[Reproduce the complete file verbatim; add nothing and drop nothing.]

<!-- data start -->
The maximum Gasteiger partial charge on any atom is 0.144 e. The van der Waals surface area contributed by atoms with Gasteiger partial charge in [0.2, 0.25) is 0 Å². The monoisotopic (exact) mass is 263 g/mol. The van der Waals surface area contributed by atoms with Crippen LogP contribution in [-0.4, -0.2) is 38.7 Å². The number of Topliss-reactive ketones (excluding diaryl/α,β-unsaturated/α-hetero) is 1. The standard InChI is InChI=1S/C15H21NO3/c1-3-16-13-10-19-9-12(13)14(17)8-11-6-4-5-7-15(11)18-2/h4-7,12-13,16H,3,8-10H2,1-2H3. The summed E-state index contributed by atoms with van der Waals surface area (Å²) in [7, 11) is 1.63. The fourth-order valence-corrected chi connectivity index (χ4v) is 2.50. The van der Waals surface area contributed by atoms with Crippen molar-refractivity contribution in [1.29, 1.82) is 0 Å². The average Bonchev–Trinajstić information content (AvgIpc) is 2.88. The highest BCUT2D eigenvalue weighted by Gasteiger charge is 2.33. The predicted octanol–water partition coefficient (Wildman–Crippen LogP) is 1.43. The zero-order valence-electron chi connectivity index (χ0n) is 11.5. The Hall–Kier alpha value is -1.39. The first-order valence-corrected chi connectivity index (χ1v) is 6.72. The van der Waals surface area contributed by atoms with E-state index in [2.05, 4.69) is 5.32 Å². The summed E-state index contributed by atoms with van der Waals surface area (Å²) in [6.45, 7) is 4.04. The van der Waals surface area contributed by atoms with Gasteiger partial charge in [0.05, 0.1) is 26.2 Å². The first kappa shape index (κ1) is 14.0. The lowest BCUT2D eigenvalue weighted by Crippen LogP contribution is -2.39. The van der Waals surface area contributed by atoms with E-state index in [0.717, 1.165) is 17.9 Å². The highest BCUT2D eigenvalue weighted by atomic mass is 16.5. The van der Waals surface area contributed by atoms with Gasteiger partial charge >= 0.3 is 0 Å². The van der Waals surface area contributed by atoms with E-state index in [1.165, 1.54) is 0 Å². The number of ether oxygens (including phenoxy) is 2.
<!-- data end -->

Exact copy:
The maximum Gasteiger partial charge on any atom is 0.144 e. The van der Waals surface area contributed by atoms with Gasteiger partial charge in [0.2, 0.25) is 0 Å². The monoisotopic (exact) mass is 263 g/mol. The van der Waals surface area contributed by atoms with Crippen LogP contribution in [-0.4, -0.2) is 38.7 Å². The number of Topliss-reactive ketones (excluding diaryl/α,β-unsaturated/α-hetero) is 1. The standard InChI is InChI=1S/C15H21NO3/c1-3-16-13-10-19-9-12(13)14(17)8-11-6-4-5-7-15(11)18-2/h4-7,12-13,16H,3,8-10H2,1-2H3. The summed E-state index contributed by atoms with van der Waals surface area (Å²) in [7, 11) is 1.63. The fourth-order valence-corrected chi connectivity index (χ4v) is 2.50. The van der Waals surface area contributed by atoms with Crippen molar-refractivity contribution in [1.29, 1.82) is 0 Å². The average Bonchev–Trinajstić information content (AvgIpc) is 2.88. The highest BCUT2D eigenvalue weighted by Gasteiger charge is 2.33. The predicted octanol–water partition coefficient (Wildman–Crippen LogP) is 1.43. The zero-order valence-electron chi connectivity index (χ0n) is 11.5. The Hall–Kier alpha value is -1.39. The first-order valence-corrected chi connectivity index (χ1v) is 6.72. The van der Waals surface area contributed by atoms with E-state index in [2.05, 4.69) is 5.32 Å². The summed E-state index contributed by atoms with van der Waals surface area (Å²) in [6.45, 7) is 4.04. The van der Waals surface area contributed by atoms with Gasteiger partial charge in [0.05, 0.1) is 26.2 Å². The first kappa shape index (κ1) is 14.0. The lowest BCUT2D eigenvalue weighted by Crippen LogP contribution is -2.39. The van der Waals surface area contributed by atoms with E-state index in [0.717, 1.165) is 17.9 Å². The highest BCUT2D eigenvalue weighted by atomic mass is 16.5. The van der Waals surface area contributed by atoms with Gasteiger partial charge >= 0.3 is 0 Å². The van der Waals surface area contributed by atoms with E-state index in [1.165, 1.54) is 0 Å². The number of ether oxygens (including phenoxy) is 2.